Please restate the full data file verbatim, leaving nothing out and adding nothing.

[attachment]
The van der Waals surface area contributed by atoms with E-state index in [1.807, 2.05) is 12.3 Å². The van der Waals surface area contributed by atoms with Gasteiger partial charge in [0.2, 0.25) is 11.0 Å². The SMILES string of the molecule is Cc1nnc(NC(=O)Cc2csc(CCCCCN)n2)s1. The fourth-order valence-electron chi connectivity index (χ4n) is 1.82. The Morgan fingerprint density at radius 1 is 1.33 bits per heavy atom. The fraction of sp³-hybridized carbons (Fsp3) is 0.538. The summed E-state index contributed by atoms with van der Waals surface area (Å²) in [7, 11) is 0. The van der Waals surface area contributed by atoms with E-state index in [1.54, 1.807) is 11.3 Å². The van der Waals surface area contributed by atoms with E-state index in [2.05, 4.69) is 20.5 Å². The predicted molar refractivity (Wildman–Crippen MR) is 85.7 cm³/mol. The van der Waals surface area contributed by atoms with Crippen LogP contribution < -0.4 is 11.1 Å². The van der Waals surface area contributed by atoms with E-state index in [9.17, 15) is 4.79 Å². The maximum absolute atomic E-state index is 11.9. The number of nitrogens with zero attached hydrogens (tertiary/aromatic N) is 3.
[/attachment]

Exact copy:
The van der Waals surface area contributed by atoms with E-state index in [1.807, 2.05) is 12.3 Å². The van der Waals surface area contributed by atoms with Gasteiger partial charge in [0.2, 0.25) is 11.0 Å². The SMILES string of the molecule is Cc1nnc(NC(=O)Cc2csc(CCCCCN)n2)s1. The fourth-order valence-electron chi connectivity index (χ4n) is 1.82. The Morgan fingerprint density at radius 1 is 1.33 bits per heavy atom. The fraction of sp³-hybridized carbons (Fsp3) is 0.538. The summed E-state index contributed by atoms with van der Waals surface area (Å²) in [7, 11) is 0. The van der Waals surface area contributed by atoms with E-state index in [1.54, 1.807) is 11.3 Å². The van der Waals surface area contributed by atoms with E-state index in [2.05, 4.69) is 20.5 Å². The predicted molar refractivity (Wildman–Crippen MR) is 85.7 cm³/mol. The van der Waals surface area contributed by atoms with Crippen LogP contribution < -0.4 is 11.1 Å². The van der Waals surface area contributed by atoms with E-state index in [9.17, 15) is 4.79 Å². The maximum absolute atomic E-state index is 11.9. The number of nitrogens with zero attached hydrogens (tertiary/aromatic N) is 3.